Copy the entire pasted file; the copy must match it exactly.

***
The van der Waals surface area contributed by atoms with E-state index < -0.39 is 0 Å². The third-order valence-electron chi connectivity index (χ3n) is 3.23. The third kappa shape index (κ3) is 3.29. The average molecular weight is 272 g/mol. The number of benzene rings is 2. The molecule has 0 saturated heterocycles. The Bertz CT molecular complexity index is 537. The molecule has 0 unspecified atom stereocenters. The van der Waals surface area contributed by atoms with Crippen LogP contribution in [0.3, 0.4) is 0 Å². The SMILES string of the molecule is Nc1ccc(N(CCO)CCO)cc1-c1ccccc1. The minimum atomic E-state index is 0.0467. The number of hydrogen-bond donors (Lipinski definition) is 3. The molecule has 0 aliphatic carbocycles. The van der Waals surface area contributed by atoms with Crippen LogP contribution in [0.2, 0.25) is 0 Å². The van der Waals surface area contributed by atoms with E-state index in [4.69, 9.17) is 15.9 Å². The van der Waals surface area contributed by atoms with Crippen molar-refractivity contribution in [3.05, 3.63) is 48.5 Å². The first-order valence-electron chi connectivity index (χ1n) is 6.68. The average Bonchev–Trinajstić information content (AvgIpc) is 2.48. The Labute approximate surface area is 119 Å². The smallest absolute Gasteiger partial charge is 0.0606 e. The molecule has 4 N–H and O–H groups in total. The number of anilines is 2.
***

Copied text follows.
The van der Waals surface area contributed by atoms with E-state index < -0.39 is 0 Å². The third-order valence-electron chi connectivity index (χ3n) is 3.23. The third kappa shape index (κ3) is 3.29. The average molecular weight is 272 g/mol. The number of benzene rings is 2. The molecule has 0 saturated heterocycles. The Bertz CT molecular complexity index is 537. The molecule has 0 unspecified atom stereocenters. The van der Waals surface area contributed by atoms with Crippen LogP contribution in [0.3, 0.4) is 0 Å². The SMILES string of the molecule is Nc1ccc(N(CCO)CCO)cc1-c1ccccc1. The minimum atomic E-state index is 0.0467. The number of hydrogen-bond donors (Lipinski definition) is 3. The molecule has 0 aliphatic carbocycles. The van der Waals surface area contributed by atoms with Crippen LogP contribution in [0.2, 0.25) is 0 Å². The van der Waals surface area contributed by atoms with E-state index in [4.69, 9.17) is 15.9 Å². The van der Waals surface area contributed by atoms with Crippen molar-refractivity contribution in [3.05, 3.63) is 48.5 Å². The first-order valence-electron chi connectivity index (χ1n) is 6.68. The average Bonchev–Trinajstić information content (AvgIpc) is 2.48. The Labute approximate surface area is 119 Å². The smallest absolute Gasteiger partial charge is 0.0606 e. The molecule has 4 N–H and O–H groups in total. The number of anilines is 2.